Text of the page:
Editorial: Candidates skip quickly past pleasantries

Published 12:10 am Tuesday, March 8, 2022

Rowan County could be in for one or more bitter primary elections among local Republicans.

Already, 2022 elections have started with Republican County commission candidate Angie Spillman publicly announcing her intention to unseat incumbent Judy Klusman and a judicial candidate, Lauren Hoben, leaving the Rowan Republican convention before she was scheduled to speak because of accusations made by a party executive committee member.

Things can go the other way and become civil and less divisive as Election Day draws closer. Some elections may never get to personal attacks. But the former seems highly unlikely as candidates work to make their pitches to voters in a community that’s as divided than ever.

Consider events Rowan County experienced after the last local primary election in 2020 — a divisive presidential election some still refuse to believe is settled, COVID-19 and all it has entailed, protests around racial injustice and the removal of a Confederate monument, the city’s first mayoral election in modern times and, now, spiking inflation. For those alive today, the previous few years have been some of the most transformational for society. The previous couple years have affected how people interact with each other in daily life. They certainly will affect how Republican candidates address one another when jockeying for an elected position.

Commission incumbents Greg Edds, Jim Greene and Judy Klusman tried and succeeded in bringing a new style of leadership to county government — one that gets people with different perspectives to work together. They’re now running as a team for a third term on the Rowan County Board of Commissioners.

Spillman is taking strategy more like Commissioner Craig Pierce or former Commissioners Chairman Jim Sides, identifying her targets, issuing sharp, public criticism and not worrying too much about repercussions.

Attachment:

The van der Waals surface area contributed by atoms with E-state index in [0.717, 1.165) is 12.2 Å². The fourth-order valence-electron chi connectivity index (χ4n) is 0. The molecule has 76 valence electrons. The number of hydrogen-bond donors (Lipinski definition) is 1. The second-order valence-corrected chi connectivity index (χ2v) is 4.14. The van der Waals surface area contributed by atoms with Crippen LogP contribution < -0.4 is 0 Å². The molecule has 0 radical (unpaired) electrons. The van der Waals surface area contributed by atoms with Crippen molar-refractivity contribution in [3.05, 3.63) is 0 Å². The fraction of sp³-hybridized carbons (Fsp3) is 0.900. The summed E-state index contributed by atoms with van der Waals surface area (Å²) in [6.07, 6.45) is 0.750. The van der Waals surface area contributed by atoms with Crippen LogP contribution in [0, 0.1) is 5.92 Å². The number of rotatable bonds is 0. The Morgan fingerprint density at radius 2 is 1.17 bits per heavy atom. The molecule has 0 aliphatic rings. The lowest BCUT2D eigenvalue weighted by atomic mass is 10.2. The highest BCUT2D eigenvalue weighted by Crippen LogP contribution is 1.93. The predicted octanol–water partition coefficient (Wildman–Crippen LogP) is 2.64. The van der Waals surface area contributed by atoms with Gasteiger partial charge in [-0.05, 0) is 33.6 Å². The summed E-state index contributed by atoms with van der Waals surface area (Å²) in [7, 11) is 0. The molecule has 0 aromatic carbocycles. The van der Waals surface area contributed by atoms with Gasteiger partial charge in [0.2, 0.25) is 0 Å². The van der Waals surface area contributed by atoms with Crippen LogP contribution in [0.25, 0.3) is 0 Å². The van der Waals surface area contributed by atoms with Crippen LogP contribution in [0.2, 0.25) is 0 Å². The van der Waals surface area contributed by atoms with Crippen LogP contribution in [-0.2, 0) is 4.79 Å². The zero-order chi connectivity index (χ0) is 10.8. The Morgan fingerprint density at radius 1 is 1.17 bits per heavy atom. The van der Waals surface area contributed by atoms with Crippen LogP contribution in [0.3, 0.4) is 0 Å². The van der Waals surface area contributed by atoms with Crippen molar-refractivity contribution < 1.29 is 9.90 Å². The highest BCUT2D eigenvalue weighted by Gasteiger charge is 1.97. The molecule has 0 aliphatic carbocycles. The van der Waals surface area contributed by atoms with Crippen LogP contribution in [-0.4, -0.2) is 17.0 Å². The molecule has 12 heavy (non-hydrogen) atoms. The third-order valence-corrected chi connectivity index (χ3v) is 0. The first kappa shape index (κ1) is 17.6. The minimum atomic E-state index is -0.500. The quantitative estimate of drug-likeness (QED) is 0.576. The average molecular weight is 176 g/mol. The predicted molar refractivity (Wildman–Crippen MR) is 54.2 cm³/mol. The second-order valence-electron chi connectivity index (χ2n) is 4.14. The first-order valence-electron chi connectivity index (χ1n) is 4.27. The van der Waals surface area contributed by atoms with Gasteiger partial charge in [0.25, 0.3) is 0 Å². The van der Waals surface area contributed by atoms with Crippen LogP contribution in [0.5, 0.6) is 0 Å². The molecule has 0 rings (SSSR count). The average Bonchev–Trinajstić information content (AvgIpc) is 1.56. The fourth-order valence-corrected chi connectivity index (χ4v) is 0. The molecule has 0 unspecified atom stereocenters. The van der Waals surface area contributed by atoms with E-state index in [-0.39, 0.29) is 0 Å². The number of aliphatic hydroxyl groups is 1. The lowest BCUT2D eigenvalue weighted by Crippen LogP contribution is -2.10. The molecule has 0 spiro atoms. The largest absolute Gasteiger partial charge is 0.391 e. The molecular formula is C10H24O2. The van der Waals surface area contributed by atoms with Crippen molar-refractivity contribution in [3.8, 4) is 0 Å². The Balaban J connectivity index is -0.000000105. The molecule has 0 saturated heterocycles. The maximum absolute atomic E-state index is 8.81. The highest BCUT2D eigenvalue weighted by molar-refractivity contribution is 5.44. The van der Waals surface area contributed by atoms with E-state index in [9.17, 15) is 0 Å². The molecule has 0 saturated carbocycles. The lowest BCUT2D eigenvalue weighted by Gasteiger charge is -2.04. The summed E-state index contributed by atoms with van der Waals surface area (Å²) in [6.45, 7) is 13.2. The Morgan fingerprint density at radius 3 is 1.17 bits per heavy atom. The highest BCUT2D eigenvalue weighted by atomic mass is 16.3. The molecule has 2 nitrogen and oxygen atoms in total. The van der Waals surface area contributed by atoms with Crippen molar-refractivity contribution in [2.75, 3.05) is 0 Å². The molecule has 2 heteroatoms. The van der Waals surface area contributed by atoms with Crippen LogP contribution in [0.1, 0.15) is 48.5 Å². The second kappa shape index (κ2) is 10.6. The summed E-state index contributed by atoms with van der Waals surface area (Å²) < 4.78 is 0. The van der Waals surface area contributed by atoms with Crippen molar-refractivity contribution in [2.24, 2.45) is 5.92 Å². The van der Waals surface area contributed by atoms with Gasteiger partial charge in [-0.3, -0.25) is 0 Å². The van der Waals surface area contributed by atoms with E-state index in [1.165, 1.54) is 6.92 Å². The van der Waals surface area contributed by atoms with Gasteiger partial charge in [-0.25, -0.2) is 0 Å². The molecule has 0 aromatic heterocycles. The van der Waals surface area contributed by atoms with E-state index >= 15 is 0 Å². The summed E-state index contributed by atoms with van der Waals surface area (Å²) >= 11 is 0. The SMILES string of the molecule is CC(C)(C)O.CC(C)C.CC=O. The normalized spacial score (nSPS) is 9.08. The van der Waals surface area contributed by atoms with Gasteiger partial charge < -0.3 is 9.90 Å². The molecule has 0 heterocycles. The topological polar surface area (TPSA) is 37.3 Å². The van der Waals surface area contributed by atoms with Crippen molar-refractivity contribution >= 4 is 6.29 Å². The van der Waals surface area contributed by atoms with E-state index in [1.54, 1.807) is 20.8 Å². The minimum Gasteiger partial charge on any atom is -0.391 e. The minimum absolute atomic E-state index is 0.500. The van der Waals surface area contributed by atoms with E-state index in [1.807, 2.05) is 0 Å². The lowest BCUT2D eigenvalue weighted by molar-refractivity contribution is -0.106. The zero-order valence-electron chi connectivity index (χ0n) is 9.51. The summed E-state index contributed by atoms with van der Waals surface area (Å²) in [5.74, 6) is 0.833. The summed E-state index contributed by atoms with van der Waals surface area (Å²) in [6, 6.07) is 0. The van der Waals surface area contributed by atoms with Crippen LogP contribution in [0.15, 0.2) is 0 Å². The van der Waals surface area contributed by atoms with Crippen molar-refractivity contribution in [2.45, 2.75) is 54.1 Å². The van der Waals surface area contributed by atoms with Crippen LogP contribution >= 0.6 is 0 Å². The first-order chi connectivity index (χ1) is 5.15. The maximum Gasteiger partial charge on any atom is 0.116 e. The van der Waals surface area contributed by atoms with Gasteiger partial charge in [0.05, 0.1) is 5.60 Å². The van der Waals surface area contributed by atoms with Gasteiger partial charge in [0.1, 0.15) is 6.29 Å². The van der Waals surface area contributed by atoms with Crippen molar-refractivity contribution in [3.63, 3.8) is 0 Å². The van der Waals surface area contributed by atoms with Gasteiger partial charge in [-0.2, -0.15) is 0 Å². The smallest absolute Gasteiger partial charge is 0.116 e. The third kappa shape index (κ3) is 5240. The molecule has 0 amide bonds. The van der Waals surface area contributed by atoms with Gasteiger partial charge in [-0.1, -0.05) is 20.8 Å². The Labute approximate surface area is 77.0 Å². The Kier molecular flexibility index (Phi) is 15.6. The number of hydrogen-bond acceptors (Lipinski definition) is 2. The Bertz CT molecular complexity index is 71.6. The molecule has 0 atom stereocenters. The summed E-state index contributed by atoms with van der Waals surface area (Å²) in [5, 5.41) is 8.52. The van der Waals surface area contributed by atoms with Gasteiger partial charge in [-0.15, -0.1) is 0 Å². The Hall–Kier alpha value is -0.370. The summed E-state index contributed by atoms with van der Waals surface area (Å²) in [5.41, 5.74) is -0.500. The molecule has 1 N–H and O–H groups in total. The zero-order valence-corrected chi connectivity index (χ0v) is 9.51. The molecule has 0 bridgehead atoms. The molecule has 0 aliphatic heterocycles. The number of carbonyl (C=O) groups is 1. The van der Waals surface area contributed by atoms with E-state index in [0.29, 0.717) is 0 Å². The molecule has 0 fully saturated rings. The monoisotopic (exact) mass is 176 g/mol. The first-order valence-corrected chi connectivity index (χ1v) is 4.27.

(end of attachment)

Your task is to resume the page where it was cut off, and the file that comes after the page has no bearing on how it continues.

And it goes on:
During the Rowan GOP’s convention on Saturday, Spillman looked directly at Klusman when saying she wants to unseat the two-term commissioner.

“The reason I’m doing that is because you’ve let me down as a Republican woman,” Spillman said. “It’s hard being a Republican woman. We have to stand up and we have to take care of what men are afraid to take care of, like pro-life issues. You’ve just not went out there and did the things you should as a Republican woman and having the great platform we’ve given to you.”

Local judicial races haven’t attracted major attention in the recent past because there haven’t been many contested races, but there will be two for Rowan County District Court and one for Superior Court this year. The races got  off to a strange start Saturday when Hoben left. Her husband, Paul, spoke about her decision to leave and not speak to Republicans.

“Oddly enough, I find myself incredibly disappointed,” Paul Hoben said. “We came to the convention this morning and my wife Lauren was accosted by a member of the executive committee making accusations that are, quite frankly, part of them were completely untrue and the other part were her past.”

Judicial races should be based on a person’s qualifications and ability to interpret and enforce the law fairly and equitably. Politics as usual will not be helpful for voters because district court judges shouldn’t make politically motivated decisions.

The obvious choice for a hotly contested, bitter race is the GOP primary for Rowan County sheriff, where there are six Republican candidates. Candidates can make their case without saying why they’re better than the others, but it may not be enough to finish on top.

The good news is an election can be civil while involving criticism of others on the ballot. Voters will be more informed when there’s civil debate.

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